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Q & A: Spins in a Stern-Gerlach experiment

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Most recent answer: 11/15/2013
In the Stern–Gerlach experiment, the spin of a particle assumes either spin up or spin down states once it is in the presence of the magnetic field. If a particle assumes the spin state which is anti-aligned with the magnetic field, then why doesn't it spontaneously transition to the spin state of lower energy, parallel to the magnetic field. It seems to me, that since the particle is not in a potential well, it should behave this way. Thanks
- Jeff (age 23)
Idaho Falls,ID,USA

Hi Jeff,

If you put a spin in a magnetic field, it precesses about the field: . Spins only align with a field if there is some more complicated interaction. If you put a macroscopic sample in a magnetic field, most free spins will align with the field because all the spins can gain and lose energy via interactions with themselves or the medium.

If the field and the spin are aligned or anti-aligned, then they are eigenstates, which evolve in time simply by gaining phase*. 

So, if you do the Stern-Gerlach experiment carefully, with no perturbing fields acting on each spin as it passes through, then the spins won't transition to their lower-energy state, aligned with the field. I'm not sure how difficult this is in practice.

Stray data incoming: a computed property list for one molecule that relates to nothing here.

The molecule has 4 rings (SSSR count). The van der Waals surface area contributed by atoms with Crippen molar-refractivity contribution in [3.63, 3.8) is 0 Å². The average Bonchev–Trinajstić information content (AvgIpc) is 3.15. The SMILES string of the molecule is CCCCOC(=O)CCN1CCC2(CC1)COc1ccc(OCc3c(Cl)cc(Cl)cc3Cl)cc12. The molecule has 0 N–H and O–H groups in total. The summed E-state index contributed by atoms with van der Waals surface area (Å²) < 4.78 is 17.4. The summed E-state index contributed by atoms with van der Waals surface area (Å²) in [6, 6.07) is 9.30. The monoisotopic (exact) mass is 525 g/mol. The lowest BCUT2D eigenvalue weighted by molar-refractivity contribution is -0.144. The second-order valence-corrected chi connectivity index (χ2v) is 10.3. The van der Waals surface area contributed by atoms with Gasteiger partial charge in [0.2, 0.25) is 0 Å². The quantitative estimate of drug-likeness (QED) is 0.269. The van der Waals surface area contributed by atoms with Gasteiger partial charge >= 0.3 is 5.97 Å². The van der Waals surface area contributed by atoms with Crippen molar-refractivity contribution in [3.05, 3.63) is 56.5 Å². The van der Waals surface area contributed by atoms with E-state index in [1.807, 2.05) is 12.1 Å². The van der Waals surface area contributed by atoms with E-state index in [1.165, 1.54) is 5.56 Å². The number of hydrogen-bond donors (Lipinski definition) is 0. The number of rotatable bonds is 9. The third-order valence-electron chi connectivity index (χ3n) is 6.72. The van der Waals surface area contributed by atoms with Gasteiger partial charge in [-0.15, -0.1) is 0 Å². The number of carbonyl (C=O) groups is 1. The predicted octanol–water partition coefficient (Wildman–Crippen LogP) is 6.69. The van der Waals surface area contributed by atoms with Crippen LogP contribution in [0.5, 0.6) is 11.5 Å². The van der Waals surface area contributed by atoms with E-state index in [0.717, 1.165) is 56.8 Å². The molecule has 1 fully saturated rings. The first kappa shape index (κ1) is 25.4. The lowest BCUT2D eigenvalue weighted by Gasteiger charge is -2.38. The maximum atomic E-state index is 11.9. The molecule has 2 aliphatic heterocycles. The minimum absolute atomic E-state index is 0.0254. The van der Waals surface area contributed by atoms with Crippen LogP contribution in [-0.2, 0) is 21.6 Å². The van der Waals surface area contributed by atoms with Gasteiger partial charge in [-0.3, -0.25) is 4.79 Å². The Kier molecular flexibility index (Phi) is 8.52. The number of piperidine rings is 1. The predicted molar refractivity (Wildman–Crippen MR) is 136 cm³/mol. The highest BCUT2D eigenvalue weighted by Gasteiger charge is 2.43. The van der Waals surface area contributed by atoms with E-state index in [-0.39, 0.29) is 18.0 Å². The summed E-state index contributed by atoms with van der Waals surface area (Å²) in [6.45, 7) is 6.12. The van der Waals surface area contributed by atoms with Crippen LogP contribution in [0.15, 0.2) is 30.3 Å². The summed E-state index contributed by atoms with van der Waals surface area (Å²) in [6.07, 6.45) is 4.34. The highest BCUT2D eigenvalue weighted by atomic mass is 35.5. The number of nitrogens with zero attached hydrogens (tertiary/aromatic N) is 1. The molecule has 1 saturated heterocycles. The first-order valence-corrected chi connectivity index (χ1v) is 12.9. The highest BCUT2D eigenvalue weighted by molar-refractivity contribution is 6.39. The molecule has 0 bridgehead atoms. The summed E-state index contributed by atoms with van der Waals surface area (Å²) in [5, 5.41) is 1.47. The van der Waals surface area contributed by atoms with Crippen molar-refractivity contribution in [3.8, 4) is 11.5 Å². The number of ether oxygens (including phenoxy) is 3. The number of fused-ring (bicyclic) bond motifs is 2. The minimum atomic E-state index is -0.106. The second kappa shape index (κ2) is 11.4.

David Schmid

*This isn't quite true. Classically, an anti-aligned spin is not a stable state, so you might suspect that it also wouldn't be stable quantum mechanically. As it turns out, the anti-aligned spin state is an eigenstate of a Hamiltonian that treats the EM field classically, and thus would be stable. But it is not an eigenstate of the full Hamiltonian, in which the EM field is quantized too. If you solve this full problem exactly, you find a rate of spontaneous emission to the ground state+photon. This spontaneous emission from the anti-aligned to the aligned state does not happen in reverse, so it provides a nice analog to the classical notion of "unstable." However, if you make sure that the timescale of this spontaneous emission is long, then the analysis I gave above is accurate.

(published on 11/15/2013)

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